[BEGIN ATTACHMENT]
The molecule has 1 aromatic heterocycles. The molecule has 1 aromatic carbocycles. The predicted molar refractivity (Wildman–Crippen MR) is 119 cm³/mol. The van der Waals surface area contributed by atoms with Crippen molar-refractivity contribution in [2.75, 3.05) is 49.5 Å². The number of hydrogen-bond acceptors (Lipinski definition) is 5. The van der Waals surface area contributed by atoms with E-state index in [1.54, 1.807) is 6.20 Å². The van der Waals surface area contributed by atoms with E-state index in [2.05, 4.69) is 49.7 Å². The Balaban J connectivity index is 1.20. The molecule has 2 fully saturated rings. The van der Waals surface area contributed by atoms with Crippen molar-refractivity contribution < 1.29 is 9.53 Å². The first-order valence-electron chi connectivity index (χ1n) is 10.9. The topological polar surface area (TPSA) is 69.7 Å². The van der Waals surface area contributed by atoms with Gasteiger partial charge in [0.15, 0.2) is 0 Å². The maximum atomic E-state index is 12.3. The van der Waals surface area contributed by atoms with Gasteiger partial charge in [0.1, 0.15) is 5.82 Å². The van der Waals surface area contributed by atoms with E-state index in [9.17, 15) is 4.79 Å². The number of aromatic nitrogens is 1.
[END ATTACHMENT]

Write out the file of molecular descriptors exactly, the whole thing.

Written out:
The molecule has 1 aromatic heterocycles. The molecule has 1 aromatic carbocycles. The predicted molar refractivity (Wildman–Crippen MR) is 119 cm³/mol. The van der Waals surface area contributed by atoms with Crippen molar-refractivity contribution in [2.75, 3.05) is 49.5 Å². The number of hydrogen-bond acceptors (Lipinski definition) is 5. The van der Waals surface area contributed by atoms with E-state index in [1.54, 1.807) is 6.20 Å². The van der Waals surface area contributed by atoms with E-state index in [2.05, 4.69) is 49.7 Å². The Balaban J connectivity index is 1.20. The molecule has 2 fully saturated rings. The van der Waals surface area contributed by atoms with Crippen molar-refractivity contribution < 1.29 is 9.53 Å². The first-order valence-electron chi connectivity index (χ1n) is 10.9. The topological polar surface area (TPSA) is 69.7 Å². The van der Waals surface area contributed by atoms with Gasteiger partial charge in [0.15, 0.2) is 0 Å². The maximum atomic E-state index is 12.3. The van der Waals surface area contributed by atoms with Gasteiger partial charge in [0.1, 0.15) is 5.82 Å². The van der Waals surface area contributed by atoms with E-state index in [9.17, 15) is 4.79 Å². The number of aromatic nitrogens is 1.